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Jamaica, Island of Hate

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The country‘s leading gay activist recounts the horrors

“Jamaica is not a safe environment for gay people to survive in, either physically, emotionally, or psychologi­cally,” said Gareth Williams, the 29-year-old leader of the Jamaican Forum for Lesbians, All-Sexuals, and Gays (J-FLAG), the country’s gay group.

“The climate here is very, very hostile to gay people. We have been hunted and beaten and killed because of who we are,” Williams added. “Families turn against their own members because of sexual orientation.”

Williams spoke to Gay City News from Montreal, where he had gone to receive the International Award for Action on HIV/AIDS and Human Rights given every year by Human Rights Watch (HRW) and the Canadian HIV/AIDS Legal Network. Rebecca Schleifer of HRW’s HIV/AIDS program said that Williams was given the award because, “Against enormous odds and at great risk to his own physical safety, Williams has been a courageous campaigner against human rights violations targeting lesbians, gay men, and HIV-positive Jamaicans.”

His last name, Williams, is a pseudonym he must use for his safety. His predecessor at J-Flag’s helm, Brian Williamson, 59, was brutally murdered in his home in 2004 by anti-gay thugs, who mutilated his body with multiple stab wounds. An HRW researcher witnessed a joyous crowd that gathered outside Williamson‘s house to celebrate the murder. A smiling man called out, “Batty man,” using the Jamaican patois for faggot, “he get killed!”

Others joined the celebration; laughing and calling out, “let’s get them one at a time,” “that’s what you get for sin,” “let’s kill all of them.” Some sang “Boom bye bye,” a line from a Jamaican song about killing and burning gay men that was made a hit by reggae singer Buju Banton.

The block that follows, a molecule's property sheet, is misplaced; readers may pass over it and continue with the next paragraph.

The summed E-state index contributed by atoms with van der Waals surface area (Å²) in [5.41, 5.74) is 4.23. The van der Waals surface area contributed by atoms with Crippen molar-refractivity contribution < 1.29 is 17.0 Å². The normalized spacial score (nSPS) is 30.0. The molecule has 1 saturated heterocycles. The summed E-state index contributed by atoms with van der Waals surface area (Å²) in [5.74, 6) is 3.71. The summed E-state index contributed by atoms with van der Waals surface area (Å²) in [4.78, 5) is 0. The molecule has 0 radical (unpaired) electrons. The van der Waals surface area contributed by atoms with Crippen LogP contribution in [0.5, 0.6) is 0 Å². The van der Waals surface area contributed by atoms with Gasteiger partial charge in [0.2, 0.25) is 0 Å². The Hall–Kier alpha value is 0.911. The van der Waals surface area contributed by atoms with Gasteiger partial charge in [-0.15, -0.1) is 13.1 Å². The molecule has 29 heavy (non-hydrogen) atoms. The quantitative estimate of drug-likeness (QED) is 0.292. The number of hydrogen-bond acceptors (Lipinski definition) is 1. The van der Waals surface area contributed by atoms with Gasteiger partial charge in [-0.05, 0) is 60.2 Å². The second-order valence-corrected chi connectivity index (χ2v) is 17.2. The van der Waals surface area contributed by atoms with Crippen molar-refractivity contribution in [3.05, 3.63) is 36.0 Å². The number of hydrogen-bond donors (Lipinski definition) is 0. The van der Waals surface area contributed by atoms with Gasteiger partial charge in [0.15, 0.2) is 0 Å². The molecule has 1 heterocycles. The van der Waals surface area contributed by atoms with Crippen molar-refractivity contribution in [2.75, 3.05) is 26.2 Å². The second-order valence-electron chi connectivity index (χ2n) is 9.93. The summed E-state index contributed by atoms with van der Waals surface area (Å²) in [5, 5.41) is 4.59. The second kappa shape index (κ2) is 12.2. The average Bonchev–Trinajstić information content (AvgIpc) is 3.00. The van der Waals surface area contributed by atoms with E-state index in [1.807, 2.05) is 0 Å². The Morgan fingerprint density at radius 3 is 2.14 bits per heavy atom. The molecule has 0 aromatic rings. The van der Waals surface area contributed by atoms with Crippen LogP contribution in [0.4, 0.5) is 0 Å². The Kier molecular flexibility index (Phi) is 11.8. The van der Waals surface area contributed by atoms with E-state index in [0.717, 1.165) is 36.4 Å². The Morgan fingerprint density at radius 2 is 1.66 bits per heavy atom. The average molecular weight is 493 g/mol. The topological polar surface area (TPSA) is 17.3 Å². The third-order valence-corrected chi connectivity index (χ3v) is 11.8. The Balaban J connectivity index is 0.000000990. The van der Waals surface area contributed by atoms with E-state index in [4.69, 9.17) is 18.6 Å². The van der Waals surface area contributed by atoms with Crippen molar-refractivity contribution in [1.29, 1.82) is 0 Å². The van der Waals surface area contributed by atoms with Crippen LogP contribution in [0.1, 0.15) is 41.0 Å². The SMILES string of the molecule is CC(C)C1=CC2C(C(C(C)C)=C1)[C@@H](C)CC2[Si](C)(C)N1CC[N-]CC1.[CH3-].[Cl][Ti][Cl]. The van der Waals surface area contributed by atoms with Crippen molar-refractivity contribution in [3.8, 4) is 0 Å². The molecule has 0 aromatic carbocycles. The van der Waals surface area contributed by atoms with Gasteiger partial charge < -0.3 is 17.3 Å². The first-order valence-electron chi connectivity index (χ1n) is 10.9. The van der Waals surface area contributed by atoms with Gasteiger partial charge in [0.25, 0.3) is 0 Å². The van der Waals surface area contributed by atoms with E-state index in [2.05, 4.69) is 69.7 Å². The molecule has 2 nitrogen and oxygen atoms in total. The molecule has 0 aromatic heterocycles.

“Brian was the only out gay person in Jamaica who had the courage to put his face on television, I was very close to him,” Williams said with audible sorrow. “His murder was really a traumatic loss for our community. After his death I was motivated even more, and so when J-FLAG asked me to serve as its lead advocate I didn’t hesitate, and took on the challenge. I just won’t allow society to trample over us.”

Another Jamaican gay leader and prominent AIDS activist, Steve Harvey, was murdered last November. For a decade, Harvey directed the outreach program of Jamaica AIDS Support that targeted gays, lesbians and sex workers. A gang of at least four armed assailants invaded Harvey’s home. They demanded to know if Harvey and his two housemates were gay. Harvey said yes, the others said no. The thugs bound and gagged Harvey and bundled him into a car. He was found a few miles from his home, dead from bullet wounds to his back and head.

“Steve’s murder was a personal blow for me,” said Williams. ‘We were very close--we grew up together, and we even used to share an apartment. He has left a huge void in my life. We always feel hurt when a gay person is killed, but when it’s your buddy, your friend whom you talked to every day…”

Williams’ voice trailed off, and then he resumed with “There have been many other murders of gay men and lesbians whose lives have been taken because of their sexual orientation. Just two weeks after Brian’s killing, a young gay man named Victor Jarrett was killed in Montego Bay in a murder instigated by three police officers. I was there. The police had arrested Jarrett and were beating him in the street. A large crowd gathered, and yelled, ‘Hand the battyman over to us and we’ll finish him off.”

“I was standing only 80 meters away watching this, and I felt so helpless. The police handed the young man over to the crowd, and stood around laughing as the crowd beat him to death. If I’d opened my mouth, I would have been killed too, so I did and said nothing. When I got home, I called the police three times to report the murder. They simply hung up on me each time. I’m still living with the horrible memory of that day,” Williams said.